A constructed ADU, also referred to as a stick framing or custom or conventional ADU, involves purchasing all required lumber at industry-standard measurements and building it from the ground up on-site. A constructed ADU is referred to as conventional because this centuries-old process is still the most common ADU-assembly process used today. Every purchased piece of lumber for the ADU is measured to specific dimensions for the dual purposes of manifesting the design as created and adhering to all applicable codes. The success of any constructed ADU process relies heavily on having enough manpower to complete the job on time, on (or under) under budget and in adherence to the designer’s vision. The customized dimensions require multiple specialized cuts, fasteners, and installation processes. A constructed ADU site also requires the presence of a civil engineer to supervise all aspects and activities pursuant to the construction process. This includes multiple inspections, which are conducted in stages from the very beginning phases of construction through to completion.
While a pre-fabricated ADU is not as customizable as a constructed ADU, it offers an entirely different set of benefits. A pre-fabricated ADU, also referred to as a pre-fab or prefab ADU, is still constructed based on your designs. A prefab ADU is built off-site, however, and transported to your property where it is subsequently attached to your main building or residence or situated on your lot where designated. The main benefits offered by prefab ADUs include:
Less construction-traffic and noise disrupting your daily routines.
Budget is known in advance.
Generally, more cost-effective.
Some pre-constructed prefab ADUs are orderable without requiring design input from you (pending zoning approval).
ADU Construction - Typical Costs and Timelines
A lot goes into the building of an ADU because it is serves as a fully functional (albeit smaller) home. Therefore, an ADU requires the same care and budget considerations given to a larger home. Budgeting for your ADU also depends on its purpose. Will your ADU be occupied by family or paying tenants? Either way, most ADUs are priced based on dollars per-square-foot. Because ADUs vary greatly in size, shape and floor plans their prices also vary from project-to-project. An average ADU of 800 square-foot built at $200 per square foot costs $160,000. Design fees cost between $9,000 and $12,000 depending on the complexity of the ADU. Permit fees cost between $4,000 and $8,000 on average.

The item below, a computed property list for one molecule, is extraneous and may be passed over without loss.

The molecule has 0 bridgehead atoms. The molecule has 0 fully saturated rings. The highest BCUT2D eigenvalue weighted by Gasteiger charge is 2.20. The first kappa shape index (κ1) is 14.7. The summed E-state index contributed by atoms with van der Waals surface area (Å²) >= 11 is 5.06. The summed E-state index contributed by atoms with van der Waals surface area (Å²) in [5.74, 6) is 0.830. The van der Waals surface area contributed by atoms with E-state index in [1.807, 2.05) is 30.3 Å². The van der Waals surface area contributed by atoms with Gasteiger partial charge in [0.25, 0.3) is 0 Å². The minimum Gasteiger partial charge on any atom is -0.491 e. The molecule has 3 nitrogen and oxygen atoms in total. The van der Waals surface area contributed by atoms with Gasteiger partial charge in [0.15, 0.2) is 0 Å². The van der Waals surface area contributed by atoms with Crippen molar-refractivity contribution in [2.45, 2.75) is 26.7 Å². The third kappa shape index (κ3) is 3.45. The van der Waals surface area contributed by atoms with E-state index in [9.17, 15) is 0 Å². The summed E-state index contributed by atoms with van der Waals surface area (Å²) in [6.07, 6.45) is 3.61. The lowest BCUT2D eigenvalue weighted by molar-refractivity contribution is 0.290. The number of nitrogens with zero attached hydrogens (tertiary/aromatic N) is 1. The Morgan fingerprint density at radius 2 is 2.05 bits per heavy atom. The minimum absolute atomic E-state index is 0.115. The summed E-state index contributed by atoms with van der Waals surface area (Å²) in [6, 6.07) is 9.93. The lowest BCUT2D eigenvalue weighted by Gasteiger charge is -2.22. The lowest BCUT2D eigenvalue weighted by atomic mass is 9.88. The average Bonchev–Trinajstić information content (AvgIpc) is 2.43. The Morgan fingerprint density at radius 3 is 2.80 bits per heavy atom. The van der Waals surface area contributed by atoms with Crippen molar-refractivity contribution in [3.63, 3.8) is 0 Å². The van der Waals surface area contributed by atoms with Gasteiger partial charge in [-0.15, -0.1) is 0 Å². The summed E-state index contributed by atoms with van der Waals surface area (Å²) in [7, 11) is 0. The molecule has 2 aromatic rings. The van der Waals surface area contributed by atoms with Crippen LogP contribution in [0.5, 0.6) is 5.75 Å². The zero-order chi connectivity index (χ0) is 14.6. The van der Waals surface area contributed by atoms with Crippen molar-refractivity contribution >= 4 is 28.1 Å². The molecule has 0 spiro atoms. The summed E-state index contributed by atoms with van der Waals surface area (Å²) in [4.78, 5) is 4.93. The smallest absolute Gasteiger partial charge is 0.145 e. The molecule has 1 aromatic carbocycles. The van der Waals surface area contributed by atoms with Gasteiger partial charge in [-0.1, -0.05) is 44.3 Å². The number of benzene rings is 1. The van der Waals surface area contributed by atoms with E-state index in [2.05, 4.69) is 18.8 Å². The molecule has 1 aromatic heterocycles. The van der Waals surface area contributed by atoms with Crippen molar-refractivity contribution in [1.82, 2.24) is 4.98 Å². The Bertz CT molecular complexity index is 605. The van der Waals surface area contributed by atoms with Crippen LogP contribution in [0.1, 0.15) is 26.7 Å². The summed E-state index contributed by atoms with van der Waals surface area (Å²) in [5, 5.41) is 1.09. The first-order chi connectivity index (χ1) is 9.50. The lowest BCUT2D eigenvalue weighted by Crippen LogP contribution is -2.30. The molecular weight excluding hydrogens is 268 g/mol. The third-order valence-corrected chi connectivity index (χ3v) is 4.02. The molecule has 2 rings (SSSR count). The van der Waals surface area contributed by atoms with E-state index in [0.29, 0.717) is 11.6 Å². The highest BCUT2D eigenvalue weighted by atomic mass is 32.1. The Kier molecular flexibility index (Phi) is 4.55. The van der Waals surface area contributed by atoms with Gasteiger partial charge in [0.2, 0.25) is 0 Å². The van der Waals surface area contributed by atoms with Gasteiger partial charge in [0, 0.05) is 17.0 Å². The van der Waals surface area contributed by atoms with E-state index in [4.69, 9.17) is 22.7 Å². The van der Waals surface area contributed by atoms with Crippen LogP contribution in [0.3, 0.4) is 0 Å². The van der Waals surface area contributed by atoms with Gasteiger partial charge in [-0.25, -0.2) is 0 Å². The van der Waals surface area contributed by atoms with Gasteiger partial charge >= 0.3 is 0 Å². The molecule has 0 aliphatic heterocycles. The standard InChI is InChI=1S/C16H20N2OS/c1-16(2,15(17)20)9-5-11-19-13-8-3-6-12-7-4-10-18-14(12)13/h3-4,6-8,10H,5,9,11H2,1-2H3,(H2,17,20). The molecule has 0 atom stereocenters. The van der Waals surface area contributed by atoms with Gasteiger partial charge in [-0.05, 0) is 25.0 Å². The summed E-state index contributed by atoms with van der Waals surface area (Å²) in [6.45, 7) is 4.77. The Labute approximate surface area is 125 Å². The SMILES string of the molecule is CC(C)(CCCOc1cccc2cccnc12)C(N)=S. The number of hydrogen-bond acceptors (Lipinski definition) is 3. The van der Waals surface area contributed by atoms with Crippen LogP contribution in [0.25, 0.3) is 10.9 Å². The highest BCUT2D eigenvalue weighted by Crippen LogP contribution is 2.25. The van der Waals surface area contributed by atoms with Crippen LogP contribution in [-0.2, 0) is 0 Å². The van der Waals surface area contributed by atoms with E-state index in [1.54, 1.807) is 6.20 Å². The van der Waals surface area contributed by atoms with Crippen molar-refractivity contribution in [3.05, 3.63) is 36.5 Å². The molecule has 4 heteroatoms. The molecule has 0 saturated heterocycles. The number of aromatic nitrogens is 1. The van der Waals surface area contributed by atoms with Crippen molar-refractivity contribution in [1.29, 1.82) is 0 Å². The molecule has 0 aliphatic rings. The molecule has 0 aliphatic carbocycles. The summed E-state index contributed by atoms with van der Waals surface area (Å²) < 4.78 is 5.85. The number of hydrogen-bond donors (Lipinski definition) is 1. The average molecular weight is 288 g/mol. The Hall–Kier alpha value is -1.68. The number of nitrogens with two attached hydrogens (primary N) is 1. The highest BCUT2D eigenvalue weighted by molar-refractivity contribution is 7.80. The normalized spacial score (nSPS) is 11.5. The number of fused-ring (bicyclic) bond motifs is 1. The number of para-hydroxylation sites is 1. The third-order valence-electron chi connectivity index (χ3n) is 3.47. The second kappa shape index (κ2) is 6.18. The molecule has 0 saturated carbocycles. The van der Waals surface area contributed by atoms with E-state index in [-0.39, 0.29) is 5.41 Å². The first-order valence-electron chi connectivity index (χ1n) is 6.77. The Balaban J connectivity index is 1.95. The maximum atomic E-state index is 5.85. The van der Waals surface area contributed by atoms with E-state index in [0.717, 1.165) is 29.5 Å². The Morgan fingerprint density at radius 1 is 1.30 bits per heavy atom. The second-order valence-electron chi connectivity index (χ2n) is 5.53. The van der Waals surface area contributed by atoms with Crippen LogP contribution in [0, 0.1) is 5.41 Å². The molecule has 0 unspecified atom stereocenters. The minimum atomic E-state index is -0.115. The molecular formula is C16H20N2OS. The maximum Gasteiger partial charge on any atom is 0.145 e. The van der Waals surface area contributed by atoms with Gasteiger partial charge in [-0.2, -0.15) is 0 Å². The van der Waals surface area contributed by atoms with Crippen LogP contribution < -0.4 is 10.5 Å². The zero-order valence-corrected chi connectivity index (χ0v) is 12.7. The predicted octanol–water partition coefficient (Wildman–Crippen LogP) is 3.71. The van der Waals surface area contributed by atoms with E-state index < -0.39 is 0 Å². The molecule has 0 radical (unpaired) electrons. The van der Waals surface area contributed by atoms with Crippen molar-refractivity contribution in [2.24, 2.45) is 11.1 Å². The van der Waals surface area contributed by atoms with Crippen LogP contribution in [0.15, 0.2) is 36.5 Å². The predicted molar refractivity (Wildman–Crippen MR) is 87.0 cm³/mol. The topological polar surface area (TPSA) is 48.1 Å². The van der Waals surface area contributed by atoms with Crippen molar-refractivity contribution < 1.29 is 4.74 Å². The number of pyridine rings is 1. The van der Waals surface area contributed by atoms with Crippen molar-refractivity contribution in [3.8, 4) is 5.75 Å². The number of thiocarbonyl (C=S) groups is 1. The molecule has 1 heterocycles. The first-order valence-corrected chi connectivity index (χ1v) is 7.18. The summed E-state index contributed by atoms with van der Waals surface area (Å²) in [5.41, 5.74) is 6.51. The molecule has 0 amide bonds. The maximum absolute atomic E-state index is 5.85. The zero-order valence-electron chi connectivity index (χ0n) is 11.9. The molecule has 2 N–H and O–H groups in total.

From start to finish an average ADU project requires six to twelve months of time. This begins with pre-construction and design phases, lasts through permit acquisition and until the completion of the project. Typical factors applicable to any building structure construction project also impact the timeline. Such factors include municipality regulations, weather, experience-and-skill level of the contractor and if your ADU is prefab or constructed.
Find an ADU Contractor Near You
Numerous online resources are available to help find the best ADU contractor for your project fast. Because ADU construction is such a specialized industry, certain websites and resources are dedicated to finding ADU contractors around the country. AIQHome is one such resource, with directory listings for ADU specialists in every U.S. state. Home Builder Digest is another resource deigned to help you find the best ADU contractors near you today. Additional ways to locate ADU contractors online in 2021 include: